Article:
Better off going somewhere else. 2nd visit to the Station. First time was right after they opened, so we sort of expected things to be not-so-perfect. This time however, we still had terrible service and the server either over-charged us when he ran the card or someone modified the bill at the end of the night. Not recommended at all!
Good food and cocktails. Really really bad Ventilation, sticky and sweaty inside. 8 for food.....1 for atmosphere.
First the good things. The cocktails are good. The food is good and unique. The little russian dumpling things were terrific. However we have noticed that a few times the food was over-salted. The beer line up is decent and includes many different imports.
Now the bad news. The ventilation is terrible. The windows constantly sweat with condensation. It feels like a sauna sometimes. It is sticky and really gross. This is a major turn-off and really distracts from the good food and drinks. Please get this fixed so we can return.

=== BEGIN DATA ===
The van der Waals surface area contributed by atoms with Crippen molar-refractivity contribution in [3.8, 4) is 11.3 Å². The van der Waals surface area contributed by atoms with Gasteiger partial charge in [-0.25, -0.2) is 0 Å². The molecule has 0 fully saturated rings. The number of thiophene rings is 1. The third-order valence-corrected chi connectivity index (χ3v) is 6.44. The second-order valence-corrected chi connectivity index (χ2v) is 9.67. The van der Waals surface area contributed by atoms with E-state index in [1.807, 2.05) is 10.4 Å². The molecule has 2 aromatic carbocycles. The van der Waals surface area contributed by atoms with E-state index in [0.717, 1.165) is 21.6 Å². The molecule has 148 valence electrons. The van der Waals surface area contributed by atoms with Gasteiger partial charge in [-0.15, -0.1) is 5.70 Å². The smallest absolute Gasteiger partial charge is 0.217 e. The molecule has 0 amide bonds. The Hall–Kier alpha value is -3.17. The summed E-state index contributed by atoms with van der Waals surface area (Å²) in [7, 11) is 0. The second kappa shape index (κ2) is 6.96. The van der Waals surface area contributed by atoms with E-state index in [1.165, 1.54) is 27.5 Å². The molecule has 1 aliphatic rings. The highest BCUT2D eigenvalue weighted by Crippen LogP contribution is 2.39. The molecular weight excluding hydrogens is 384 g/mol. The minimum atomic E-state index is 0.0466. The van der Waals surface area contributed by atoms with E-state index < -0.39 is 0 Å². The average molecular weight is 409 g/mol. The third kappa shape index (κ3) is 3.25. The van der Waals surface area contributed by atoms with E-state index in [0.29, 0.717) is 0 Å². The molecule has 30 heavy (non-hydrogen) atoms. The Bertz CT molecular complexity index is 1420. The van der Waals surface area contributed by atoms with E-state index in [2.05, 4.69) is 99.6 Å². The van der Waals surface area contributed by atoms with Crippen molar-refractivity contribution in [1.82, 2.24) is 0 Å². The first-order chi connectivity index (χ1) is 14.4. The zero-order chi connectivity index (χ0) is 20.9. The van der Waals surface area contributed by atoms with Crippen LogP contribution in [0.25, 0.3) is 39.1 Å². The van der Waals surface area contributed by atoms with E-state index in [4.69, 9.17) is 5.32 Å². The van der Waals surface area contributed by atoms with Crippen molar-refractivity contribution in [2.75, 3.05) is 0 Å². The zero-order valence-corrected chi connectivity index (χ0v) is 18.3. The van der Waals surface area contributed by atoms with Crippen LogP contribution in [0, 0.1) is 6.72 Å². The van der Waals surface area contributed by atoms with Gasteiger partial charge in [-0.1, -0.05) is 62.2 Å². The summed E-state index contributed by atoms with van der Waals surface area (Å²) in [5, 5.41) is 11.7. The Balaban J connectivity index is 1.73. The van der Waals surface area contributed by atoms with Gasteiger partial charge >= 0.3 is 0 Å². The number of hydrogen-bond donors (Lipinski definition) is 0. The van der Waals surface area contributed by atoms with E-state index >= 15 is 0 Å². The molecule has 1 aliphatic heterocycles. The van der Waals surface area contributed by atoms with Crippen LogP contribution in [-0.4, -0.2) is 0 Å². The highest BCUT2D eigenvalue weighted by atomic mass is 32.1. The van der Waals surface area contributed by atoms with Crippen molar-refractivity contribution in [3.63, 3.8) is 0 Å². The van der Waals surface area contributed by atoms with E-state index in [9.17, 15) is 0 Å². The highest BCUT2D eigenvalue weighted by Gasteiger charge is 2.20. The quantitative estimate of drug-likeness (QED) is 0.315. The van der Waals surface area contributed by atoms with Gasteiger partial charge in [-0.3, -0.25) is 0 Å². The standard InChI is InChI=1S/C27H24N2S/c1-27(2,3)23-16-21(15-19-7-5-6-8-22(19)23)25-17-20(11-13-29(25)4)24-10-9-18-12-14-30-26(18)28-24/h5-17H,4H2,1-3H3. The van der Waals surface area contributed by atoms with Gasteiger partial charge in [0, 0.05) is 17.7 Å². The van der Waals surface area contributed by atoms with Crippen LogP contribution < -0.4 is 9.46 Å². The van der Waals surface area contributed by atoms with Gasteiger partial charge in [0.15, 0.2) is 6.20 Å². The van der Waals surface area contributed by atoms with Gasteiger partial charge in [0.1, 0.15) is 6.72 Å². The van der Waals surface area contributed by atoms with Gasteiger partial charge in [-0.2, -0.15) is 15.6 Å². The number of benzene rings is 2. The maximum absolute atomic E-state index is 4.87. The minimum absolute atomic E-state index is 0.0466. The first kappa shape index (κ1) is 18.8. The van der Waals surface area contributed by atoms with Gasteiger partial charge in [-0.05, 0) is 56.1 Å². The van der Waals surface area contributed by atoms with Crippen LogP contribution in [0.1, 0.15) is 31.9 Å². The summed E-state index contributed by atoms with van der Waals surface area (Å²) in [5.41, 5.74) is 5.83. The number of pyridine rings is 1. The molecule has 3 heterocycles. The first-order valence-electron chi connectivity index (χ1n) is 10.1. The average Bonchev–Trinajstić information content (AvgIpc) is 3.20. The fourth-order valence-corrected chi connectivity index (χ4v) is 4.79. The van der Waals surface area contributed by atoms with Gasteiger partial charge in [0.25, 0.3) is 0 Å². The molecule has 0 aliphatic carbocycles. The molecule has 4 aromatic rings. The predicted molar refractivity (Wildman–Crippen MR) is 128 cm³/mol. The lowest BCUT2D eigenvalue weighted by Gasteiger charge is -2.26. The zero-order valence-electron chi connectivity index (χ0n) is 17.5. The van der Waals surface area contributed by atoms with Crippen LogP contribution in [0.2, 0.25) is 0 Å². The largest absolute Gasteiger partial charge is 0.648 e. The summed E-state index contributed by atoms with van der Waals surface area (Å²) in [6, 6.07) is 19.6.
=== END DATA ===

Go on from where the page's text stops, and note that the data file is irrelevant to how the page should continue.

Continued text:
Mouthbreathers, stale air, snotty servers, and the food isn't even good.
Everything on the menu is $9, which isn't a bad thing if the food tastes good or the atmosphere is pleasant. But here, the food is not good, the servers are rude, and the ventilation is so poor that every window drips condensation. Order a green salad, and get a handful of greens swimming in vinegar and salt. A "fennel salad" is in fact a plate of nuts with some dry fennel shavings on top. Despite this, the place is crowded.
This is based on one night. Maybe it was an off night.
Old Ballard funkiness meets hip new Ballard style in this earthy tire shop-turned-bistro..
Offering a comfortable mix of smart, friendly service and cool do-it-yourself style, this bistro works nicely for either dinner or drinks. A full bar with fresh juice mixers gets things rolling, while the affordable wine list provides a few splurge worthy bottles to accompany dinner. Earlier diners should find a quiet backdrop and attentive service; as it gets later (and busier), it becomes more of a party on both sides of the bar.
It's easy to make a big meal from these so-called small plates. Daily soups make the most of seasonable vegetables, while the house salad is nothing more than fresh baby greens and balsamic dressing. Steak dumplings are served with rich beef broth, sour cream an a drizzle of spicy Sriracha sauce, and like the braised pork shoulder, can easily serve as an entrée for one. Wrap things up with an excellent cheese, Vivolo coffee or liqueur-other desserts aren't offered.